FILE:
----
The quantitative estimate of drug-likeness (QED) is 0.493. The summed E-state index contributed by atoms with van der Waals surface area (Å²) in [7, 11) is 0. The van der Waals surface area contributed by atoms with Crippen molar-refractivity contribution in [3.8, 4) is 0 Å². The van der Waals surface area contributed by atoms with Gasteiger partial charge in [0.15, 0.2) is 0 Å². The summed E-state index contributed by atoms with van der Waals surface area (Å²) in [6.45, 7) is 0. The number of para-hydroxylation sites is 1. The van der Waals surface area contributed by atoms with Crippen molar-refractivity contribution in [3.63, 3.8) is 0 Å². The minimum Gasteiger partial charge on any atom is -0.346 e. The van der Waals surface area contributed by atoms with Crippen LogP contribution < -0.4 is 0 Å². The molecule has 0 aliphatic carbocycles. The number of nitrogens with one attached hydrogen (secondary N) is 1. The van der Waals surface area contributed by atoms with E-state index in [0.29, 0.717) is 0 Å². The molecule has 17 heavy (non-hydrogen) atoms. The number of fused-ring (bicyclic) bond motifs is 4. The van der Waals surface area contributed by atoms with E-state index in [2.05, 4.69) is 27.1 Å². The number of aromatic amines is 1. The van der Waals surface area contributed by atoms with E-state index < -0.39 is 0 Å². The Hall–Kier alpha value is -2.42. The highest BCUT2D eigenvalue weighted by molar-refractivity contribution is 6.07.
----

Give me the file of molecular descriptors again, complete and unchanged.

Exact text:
The quantitative estimate of drug-likeness (QED) is 0.493. The summed E-state index contributed by atoms with van der Waals surface area (Å²) in [7, 11) is 0. The van der Waals surface area contributed by atoms with Crippen molar-refractivity contribution in [3.8, 4) is 0 Å². The van der Waals surface area contributed by atoms with Gasteiger partial charge in [0.15, 0.2) is 0 Å². The summed E-state index contributed by atoms with van der Waals surface area (Å²) in [6.45, 7) is 0. The number of para-hydroxylation sites is 1. The van der Waals surface area contributed by atoms with Crippen molar-refractivity contribution in [3.63, 3.8) is 0 Å². The minimum Gasteiger partial charge on any atom is -0.346 e. The van der Waals surface area contributed by atoms with Crippen LogP contribution < -0.4 is 0 Å². The molecule has 0 aliphatic carbocycles. The number of nitrogens with one attached hydrogen (secondary N) is 1. The van der Waals surface area contributed by atoms with E-state index in [0.29, 0.717) is 0 Å². The molecule has 17 heavy (non-hydrogen) atoms. The number of fused-ring (bicyclic) bond motifs is 4. The van der Waals surface area contributed by atoms with E-state index in [2.05, 4.69) is 27.1 Å². The number of aromatic amines is 1. The van der Waals surface area contributed by atoms with E-state index < -0.39 is 0 Å². The Hall–Kier alpha value is -2.42. The highest BCUT2D eigenvalue weighted by molar-refractivity contribution is 6.07.